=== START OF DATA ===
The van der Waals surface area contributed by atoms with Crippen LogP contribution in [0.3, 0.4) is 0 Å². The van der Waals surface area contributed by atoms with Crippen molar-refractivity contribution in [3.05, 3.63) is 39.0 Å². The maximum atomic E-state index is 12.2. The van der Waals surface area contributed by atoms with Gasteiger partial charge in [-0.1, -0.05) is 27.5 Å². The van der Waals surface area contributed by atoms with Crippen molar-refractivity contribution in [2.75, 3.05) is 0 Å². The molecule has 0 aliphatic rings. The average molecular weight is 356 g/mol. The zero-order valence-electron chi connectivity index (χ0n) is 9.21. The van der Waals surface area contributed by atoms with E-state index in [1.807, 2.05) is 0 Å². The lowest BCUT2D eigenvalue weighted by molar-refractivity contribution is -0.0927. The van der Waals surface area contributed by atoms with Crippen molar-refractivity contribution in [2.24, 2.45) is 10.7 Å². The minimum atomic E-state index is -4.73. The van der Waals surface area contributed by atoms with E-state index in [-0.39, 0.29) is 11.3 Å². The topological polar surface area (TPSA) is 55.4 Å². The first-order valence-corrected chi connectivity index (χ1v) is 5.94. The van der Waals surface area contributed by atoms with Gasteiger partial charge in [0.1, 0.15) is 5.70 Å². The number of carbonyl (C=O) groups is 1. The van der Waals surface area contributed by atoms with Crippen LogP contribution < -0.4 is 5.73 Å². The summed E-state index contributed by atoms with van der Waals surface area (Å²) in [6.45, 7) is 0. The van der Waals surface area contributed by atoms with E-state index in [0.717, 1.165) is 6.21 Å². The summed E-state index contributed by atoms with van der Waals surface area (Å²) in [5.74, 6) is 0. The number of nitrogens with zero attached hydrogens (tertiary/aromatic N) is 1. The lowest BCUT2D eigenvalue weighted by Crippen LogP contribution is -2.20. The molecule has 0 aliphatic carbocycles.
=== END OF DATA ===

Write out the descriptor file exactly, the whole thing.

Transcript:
The van der Waals surface area contributed by atoms with Crippen LogP contribution in [0.3, 0.4) is 0 Å². The van der Waals surface area contributed by atoms with Crippen molar-refractivity contribution in [3.05, 3.63) is 39.0 Å². The maximum atomic E-state index is 12.2. The van der Waals surface area contributed by atoms with Gasteiger partial charge in [-0.1, -0.05) is 27.5 Å². The van der Waals surface area contributed by atoms with Crippen molar-refractivity contribution in [2.75, 3.05) is 0 Å². The molecule has 0 aliphatic rings. The average molecular weight is 356 g/mol. The zero-order valence-electron chi connectivity index (χ0n) is 9.21. The van der Waals surface area contributed by atoms with E-state index in [1.807, 2.05) is 0 Å². The lowest BCUT2D eigenvalue weighted by molar-refractivity contribution is -0.0927. The van der Waals surface area contributed by atoms with Crippen molar-refractivity contribution in [2.24, 2.45) is 10.7 Å². The minimum atomic E-state index is -4.73. The van der Waals surface area contributed by atoms with E-state index in [-0.39, 0.29) is 11.3 Å². The topological polar surface area (TPSA) is 55.4 Å². The first-order valence-corrected chi connectivity index (χ1v) is 5.94. The van der Waals surface area contributed by atoms with Gasteiger partial charge in [0.1, 0.15) is 5.70 Å². The number of carbonyl (C=O) groups is 1. The van der Waals surface area contributed by atoms with Crippen LogP contribution < -0.4 is 5.73 Å². The summed E-state index contributed by atoms with van der Waals surface area (Å²) in [6.45, 7) is 0. The van der Waals surface area contributed by atoms with E-state index in [0.717, 1.165) is 6.21 Å². The summed E-state index contributed by atoms with van der Waals surface area (Å²) in [5.74, 6) is 0. The number of nitrogens with zero attached hydrogens (tertiary/aromatic N) is 1. The lowest BCUT2D eigenvalue weighted by Crippen LogP contribution is -2.20. The molecule has 0 aliphatic carbocycles.